The chief executive of DIY chain Woodies has told of how the company had to compost €150,000 worth of potted plants when their shops closed seven weeks ago.
Declan Ronayne told RTÉ radio's Ryan Tubridy show that he was both nervous and excited about reopening next Monday and he recognised that shopping is no longer a pastime and it will be difficult for customers.
People are nervous about safety and Woodies has “a steely determination to keep everyone as safe as we can,” he said.
Mr Ronayne said that the recent closure was the longest Woodies had ever been shut.
“Customers need to be conscious of the fact that our 1,400 people haven’t been working for seven weeks and they’re a little bit nervous about this new world when we come back.
“Even before we closed, obviously we had queues outside the stores, we were only letting a limited number of people in. I managed one or two of those queues – in our Bray store and our Cork store, just to talk to customers and what came up again and again was the guys on their own or couples just saying ‘thanks be to god you’re open because I’d be going off my head’ and I said to people in our own business – we’re not in the DIY or gardening business, we’re in the mental health business because people want to do stuff, to keep busy, keep the head together while we all just work together to get through this.”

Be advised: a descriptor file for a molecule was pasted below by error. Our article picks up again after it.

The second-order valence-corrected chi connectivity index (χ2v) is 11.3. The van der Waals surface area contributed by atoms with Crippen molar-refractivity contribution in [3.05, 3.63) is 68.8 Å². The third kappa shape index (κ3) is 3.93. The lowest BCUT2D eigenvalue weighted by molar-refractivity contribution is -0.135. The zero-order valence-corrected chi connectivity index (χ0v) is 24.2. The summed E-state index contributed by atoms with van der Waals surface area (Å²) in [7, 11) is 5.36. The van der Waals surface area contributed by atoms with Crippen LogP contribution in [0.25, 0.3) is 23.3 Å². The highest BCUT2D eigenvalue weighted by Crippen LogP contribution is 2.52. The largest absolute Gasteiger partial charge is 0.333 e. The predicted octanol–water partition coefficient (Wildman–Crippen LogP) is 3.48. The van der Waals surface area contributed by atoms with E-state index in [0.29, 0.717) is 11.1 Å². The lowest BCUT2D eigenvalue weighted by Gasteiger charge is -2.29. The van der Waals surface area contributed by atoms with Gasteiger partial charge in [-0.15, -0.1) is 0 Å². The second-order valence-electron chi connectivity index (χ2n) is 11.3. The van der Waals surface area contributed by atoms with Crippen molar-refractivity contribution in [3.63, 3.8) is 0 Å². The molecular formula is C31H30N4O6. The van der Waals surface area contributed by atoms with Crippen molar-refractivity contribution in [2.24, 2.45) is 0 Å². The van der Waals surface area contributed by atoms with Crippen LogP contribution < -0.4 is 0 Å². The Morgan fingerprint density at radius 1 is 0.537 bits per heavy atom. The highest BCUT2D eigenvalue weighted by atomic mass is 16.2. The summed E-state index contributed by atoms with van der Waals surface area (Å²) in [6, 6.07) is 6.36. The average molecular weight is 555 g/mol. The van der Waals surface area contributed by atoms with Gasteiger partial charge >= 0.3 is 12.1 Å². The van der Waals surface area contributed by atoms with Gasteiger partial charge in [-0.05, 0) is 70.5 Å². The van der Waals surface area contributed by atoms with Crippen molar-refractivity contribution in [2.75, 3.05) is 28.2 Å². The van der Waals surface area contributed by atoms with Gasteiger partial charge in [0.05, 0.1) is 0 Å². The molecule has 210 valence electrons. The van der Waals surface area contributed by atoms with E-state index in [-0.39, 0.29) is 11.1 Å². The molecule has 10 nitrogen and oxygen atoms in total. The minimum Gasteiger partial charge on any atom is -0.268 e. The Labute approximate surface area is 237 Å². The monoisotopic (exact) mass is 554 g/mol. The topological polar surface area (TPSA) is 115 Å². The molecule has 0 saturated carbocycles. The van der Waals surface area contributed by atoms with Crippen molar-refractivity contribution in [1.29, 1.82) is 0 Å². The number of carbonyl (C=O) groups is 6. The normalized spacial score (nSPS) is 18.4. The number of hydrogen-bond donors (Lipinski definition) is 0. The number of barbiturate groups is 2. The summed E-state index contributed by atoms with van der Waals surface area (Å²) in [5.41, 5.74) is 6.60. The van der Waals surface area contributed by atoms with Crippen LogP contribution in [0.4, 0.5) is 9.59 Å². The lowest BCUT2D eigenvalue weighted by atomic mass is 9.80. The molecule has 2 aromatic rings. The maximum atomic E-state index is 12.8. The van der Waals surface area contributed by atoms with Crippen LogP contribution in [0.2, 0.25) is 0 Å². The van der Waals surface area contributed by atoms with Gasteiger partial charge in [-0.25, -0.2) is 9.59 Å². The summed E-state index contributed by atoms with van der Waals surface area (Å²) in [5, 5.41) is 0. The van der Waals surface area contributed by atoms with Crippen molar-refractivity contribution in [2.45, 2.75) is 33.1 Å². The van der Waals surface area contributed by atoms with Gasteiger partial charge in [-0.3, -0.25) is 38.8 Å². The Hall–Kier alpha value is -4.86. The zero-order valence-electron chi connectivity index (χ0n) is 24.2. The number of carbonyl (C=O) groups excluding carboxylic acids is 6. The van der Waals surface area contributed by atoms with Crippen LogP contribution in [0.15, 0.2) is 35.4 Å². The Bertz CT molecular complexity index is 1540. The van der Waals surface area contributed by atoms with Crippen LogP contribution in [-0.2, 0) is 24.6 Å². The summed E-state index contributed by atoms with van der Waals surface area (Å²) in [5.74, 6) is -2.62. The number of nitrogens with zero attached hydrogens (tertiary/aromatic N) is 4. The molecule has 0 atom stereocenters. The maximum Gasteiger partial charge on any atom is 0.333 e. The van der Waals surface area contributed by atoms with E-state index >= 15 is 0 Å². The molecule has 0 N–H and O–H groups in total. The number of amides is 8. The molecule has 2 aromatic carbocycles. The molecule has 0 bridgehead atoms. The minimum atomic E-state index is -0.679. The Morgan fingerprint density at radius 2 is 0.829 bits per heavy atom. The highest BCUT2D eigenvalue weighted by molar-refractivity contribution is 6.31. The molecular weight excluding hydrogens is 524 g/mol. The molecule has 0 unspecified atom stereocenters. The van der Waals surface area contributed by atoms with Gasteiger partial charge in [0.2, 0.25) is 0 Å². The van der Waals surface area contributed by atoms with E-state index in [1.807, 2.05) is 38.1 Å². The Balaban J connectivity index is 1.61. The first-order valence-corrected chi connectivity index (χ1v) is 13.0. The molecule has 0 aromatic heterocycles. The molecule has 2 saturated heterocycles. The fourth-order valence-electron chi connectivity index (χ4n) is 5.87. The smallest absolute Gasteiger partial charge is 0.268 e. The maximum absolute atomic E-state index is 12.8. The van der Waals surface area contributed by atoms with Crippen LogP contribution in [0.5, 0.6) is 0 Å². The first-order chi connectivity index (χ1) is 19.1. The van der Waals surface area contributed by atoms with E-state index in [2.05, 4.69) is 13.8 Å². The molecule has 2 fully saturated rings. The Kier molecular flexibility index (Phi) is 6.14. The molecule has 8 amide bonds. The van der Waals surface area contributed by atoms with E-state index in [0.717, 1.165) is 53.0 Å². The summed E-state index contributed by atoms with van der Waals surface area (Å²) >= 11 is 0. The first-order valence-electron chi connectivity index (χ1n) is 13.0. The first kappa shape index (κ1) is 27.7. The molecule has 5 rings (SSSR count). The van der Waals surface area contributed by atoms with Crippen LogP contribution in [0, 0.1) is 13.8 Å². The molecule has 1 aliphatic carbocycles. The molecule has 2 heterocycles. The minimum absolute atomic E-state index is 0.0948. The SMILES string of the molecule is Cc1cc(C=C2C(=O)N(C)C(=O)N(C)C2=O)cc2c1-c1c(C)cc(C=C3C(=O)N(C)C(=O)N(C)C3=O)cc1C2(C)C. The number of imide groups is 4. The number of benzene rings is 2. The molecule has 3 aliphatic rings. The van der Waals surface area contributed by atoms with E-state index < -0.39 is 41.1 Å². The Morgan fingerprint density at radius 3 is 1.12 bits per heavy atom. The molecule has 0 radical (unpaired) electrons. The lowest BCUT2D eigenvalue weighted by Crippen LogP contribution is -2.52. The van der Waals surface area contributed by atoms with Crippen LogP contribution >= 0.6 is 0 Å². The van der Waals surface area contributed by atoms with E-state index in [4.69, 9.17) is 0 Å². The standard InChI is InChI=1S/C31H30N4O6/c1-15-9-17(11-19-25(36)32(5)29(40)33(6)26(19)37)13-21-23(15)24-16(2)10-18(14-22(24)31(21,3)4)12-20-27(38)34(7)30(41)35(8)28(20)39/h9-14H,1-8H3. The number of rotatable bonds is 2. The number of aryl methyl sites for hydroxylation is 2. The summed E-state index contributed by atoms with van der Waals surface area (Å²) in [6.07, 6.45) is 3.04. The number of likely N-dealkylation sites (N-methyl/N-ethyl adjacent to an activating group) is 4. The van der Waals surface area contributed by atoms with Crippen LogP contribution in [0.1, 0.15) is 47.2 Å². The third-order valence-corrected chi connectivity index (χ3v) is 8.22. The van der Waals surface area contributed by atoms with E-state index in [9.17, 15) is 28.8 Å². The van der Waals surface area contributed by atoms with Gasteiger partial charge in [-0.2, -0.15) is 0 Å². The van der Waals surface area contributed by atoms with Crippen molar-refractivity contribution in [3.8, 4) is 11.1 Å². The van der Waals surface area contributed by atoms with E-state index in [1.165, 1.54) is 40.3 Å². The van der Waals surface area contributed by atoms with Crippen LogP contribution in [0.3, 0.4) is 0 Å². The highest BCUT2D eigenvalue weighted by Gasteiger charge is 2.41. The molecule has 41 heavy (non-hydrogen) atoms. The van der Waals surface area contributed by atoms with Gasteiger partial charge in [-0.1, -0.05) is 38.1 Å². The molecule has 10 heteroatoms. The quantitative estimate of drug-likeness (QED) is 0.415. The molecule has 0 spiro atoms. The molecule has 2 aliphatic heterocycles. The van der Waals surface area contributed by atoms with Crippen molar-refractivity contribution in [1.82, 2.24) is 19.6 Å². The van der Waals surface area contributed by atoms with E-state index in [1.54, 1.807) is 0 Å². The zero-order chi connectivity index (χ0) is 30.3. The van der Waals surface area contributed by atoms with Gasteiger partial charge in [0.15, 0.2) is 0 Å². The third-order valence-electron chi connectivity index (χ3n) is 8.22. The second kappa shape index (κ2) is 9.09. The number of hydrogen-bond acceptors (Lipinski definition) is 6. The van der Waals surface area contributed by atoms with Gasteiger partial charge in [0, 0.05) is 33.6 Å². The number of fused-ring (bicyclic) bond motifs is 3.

Over the past seven weeks Woodies have continued their online service which previously had been two per cent of business.
“After a week we said, we’ll get online up and running again, we opened up the website in full. We’re not huge online, Black Friday would be busy enough, we opened up at 12 o’clock on one day and by midnight that night we’d had three Black Fridays, the following day we had five Black Fridays.
Mr Ronayne said the company was very conscious that from now on customers will want to shop in a different way.
“Our primary focus when we reopen on Monday we’ll be managing queues of people – I’ll be in Bray first thing on Monday, we’ve already been in contact with the gardai, we’ll have a one way system into the car park and out.
“As we quieten down we see click and collect and kerb collect just being a normal part of our business for people who don’t want to go into the store.”